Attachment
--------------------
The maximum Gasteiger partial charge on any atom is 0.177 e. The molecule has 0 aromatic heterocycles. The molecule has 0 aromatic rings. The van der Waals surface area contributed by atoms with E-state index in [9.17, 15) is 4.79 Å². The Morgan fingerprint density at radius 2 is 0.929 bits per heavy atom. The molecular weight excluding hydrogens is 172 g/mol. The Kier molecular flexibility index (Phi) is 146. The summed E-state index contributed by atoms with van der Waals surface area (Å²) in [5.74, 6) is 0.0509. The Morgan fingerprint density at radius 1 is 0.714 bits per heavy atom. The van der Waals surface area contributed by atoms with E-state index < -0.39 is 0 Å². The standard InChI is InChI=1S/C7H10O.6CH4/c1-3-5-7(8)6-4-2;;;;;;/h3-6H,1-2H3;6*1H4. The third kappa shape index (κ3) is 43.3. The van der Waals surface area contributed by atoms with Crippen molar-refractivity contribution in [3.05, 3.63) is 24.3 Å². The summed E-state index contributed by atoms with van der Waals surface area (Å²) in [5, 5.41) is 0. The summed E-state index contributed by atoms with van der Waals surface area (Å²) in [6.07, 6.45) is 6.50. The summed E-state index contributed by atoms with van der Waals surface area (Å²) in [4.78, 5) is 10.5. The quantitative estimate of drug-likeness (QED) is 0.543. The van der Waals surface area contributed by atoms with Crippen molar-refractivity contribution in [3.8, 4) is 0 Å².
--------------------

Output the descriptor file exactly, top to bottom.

The maximum Gasteiger partial charge on any atom is 0.177 e. The molecule has 0 aromatic heterocycles. The molecule has 0 aromatic rings. The van der Waals surface area contributed by atoms with E-state index in [9.17, 15) is 4.79 Å². The Morgan fingerprint density at radius 2 is 0.929 bits per heavy atom. The molecular weight excluding hydrogens is 172 g/mol. The Kier molecular flexibility index (Phi) is 146. The summed E-state index contributed by atoms with van der Waals surface area (Å²) in [5.74, 6) is 0.0509. The Morgan fingerprint density at radius 1 is 0.714 bits per heavy atom. The van der Waals surface area contributed by atoms with E-state index < -0.39 is 0 Å². The standard InChI is InChI=1S/C7H10O.6CH4/c1-3-5-7(8)6-4-2;;;;;;/h3-6H,1-2H3;6*1H4. The third kappa shape index (κ3) is 43.3. The van der Waals surface area contributed by atoms with Crippen molar-refractivity contribution in [3.05, 3.63) is 24.3 Å². The summed E-state index contributed by atoms with van der Waals surface area (Å²) in [5, 5.41) is 0. The summed E-state index contributed by atoms with van der Waals surface area (Å²) in [6.07, 6.45) is 6.50. The summed E-state index contributed by atoms with van der Waals surface area (Å²) in [4.78, 5) is 10.5. The quantitative estimate of drug-likeness (QED) is 0.543. The van der Waals surface area contributed by atoms with Crippen molar-refractivity contribution in [3.8, 4) is 0 Å².